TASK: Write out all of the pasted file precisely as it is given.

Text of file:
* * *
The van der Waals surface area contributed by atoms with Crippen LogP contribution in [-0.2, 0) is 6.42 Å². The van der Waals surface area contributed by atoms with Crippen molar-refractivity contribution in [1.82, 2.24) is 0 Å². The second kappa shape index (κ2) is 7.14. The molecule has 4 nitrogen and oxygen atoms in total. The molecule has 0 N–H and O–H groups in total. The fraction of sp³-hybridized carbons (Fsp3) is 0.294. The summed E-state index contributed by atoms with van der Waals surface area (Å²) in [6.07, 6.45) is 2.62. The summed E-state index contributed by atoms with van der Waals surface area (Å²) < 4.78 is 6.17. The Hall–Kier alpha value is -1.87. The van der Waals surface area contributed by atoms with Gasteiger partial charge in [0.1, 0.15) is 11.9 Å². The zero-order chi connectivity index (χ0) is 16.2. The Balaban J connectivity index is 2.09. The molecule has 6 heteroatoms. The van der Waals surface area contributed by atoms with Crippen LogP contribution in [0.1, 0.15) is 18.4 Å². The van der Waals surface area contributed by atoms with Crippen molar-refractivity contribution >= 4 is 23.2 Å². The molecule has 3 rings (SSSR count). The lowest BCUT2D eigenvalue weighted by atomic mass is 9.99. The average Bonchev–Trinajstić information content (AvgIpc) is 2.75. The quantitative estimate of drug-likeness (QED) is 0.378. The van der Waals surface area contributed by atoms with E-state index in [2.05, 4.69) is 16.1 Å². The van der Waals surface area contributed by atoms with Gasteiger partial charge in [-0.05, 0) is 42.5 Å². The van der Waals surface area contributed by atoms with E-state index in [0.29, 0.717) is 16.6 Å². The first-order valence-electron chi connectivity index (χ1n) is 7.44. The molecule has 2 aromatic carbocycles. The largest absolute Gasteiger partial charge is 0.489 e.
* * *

The van der Waals surface area contributed by atoms with Crippen LogP contribution in [-0.2, 0) is 6.42 Å². The van der Waals surface area contributed by atoms with Crippen molar-refractivity contribution in [1.82, 2.24) is 0 Å². The second kappa shape index (κ2) is 7.14. The molecule has 4 nitrogen and oxygen atoms in total. The molecule has 0 N–H and O–H groups in total. The fraction of sp³-hybridized carbons (Fsp3) is 0.294. The summed E-state index contributed by atoms with van der Waals surface area (Å²) in [6.07, 6.45) is 2.62. The summed E-state index contributed by atoms with van der Waals surface area (Å²) < 4.78 is 6.17. The Hall–Kier alpha value is -1.87. The van der Waals surface area contributed by atoms with Gasteiger partial charge in [0.1, 0.15) is 11.9 Å². The zero-order chi connectivity index (χ0) is 16.2. The Balaban J connectivity index is 2.09. The molecule has 6 heteroatoms. The van der Waals surface area contributed by atoms with Crippen LogP contribution in [0.1, 0.15) is 18.4 Å². The van der Waals surface area contributed by atoms with Crippen molar-refractivity contribution >= 4 is 23.2 Å². The molecule has 3 rings (SSSR count). The lowest BCUT2D eigenvalue weighted by atomic mass is 9.99. The average Bonchev–Trinajstić information content (AvgIpc) is 2.75. The quantitative estimate of drug-likeness (QED) is 0.378. The van der Waals surface area contributed by atoms with E-state index in [2.05, 4.69) is 16.1 Å². The van der Waals surface area contributed by atoms with Gasteiger partial charge in [-0.05, 0) is 42.5 Å². The van der Waals surface area contributed by atoms with E-state index in [0.29, 0.717) is 16.6 Å². The first-order valence-electron chi connectivity index (χ1n) is 7.44. The molecule has 2 aromatic carbocycles. The largest absolute Gasteiger partial charge is 0.489 e.